x Abu Dhabi, UAEThursday 27 July 2017

Iron War: when Ironman became a two-way endurance struggle

Matt Fitzgerald chronicles a duel in the sun between two triathletes at 1989's Ironman World Championship in Hawaii.

On October 14, 1989, triathletes Mark Allen and Dave Scott, having already endured a 3.8km swim and a 180km bike ride, were neck-and-neck as they neared the end of a full-length 42km marathon run.

Then, after eight punishing hours of racing and with temperatures reaching 40C, one of the pair battled through their unimaginable exhaustion to sprint away to victory.

For sports journalist Matt Fizgerald this epic duel in the sun at that year’s Ironman World Championship in Hawaii was, in his words, “the greatest race of all time”. Generally, the author convinces us of his lofty claims, with an absorbing insight into how the fierce rivalry between these two competitors led to the drama of the day.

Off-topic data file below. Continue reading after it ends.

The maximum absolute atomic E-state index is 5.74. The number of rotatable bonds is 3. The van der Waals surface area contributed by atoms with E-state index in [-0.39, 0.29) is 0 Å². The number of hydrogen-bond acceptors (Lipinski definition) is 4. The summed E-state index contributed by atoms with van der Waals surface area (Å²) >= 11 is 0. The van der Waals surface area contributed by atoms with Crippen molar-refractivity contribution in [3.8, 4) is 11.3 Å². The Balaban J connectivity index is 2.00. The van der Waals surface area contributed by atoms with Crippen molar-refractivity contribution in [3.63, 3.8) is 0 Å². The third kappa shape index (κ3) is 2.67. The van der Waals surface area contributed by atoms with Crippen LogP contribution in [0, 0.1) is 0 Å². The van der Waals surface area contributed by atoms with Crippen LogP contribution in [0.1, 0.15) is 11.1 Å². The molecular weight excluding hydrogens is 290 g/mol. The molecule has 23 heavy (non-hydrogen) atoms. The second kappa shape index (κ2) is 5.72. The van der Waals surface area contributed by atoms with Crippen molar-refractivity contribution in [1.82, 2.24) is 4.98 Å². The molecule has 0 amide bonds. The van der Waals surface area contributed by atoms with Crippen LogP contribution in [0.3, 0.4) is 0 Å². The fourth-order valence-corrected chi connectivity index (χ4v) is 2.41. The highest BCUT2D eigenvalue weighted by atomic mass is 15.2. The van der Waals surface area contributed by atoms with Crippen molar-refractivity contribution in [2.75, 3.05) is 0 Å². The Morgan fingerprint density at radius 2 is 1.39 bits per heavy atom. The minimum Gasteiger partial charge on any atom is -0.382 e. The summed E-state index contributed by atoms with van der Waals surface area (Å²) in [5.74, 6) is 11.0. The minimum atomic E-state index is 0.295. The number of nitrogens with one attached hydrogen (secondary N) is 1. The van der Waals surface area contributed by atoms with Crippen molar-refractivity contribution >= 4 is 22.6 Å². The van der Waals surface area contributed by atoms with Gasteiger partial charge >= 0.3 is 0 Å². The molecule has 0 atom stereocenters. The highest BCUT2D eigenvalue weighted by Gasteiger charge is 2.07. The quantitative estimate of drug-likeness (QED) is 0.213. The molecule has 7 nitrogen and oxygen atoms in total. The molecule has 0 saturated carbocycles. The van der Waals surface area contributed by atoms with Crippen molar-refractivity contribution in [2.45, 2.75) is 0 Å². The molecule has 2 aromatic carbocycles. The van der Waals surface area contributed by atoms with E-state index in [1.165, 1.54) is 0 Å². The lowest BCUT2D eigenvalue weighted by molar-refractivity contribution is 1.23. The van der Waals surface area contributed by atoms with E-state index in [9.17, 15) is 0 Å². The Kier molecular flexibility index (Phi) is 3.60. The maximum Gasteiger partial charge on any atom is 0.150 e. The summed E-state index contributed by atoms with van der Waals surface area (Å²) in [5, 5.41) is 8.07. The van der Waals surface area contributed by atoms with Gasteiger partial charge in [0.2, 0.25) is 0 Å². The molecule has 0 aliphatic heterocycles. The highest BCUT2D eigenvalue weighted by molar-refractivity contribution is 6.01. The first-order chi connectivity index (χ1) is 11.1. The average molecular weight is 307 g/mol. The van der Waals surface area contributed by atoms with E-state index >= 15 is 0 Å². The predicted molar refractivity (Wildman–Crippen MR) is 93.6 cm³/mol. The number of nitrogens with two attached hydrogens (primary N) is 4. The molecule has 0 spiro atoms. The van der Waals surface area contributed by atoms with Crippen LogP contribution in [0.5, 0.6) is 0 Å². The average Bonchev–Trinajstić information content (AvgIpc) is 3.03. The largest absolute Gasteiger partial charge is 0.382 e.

However, Iron War is by no means perfect. Firstly, Fitzgerald includes numerous chapters on the science of endurance running that are tedious digressions. Secondly, it’s worth noting that both Scott and Allen have publicly complained about glaring inaccuracies in the author’s version of events.

Nevertheless, even if Fitzgerald has taken some liberties with the truth, at least he’s aiming to grant these virtually unknown athletes the acclaim their exertions undoubtedly deserve.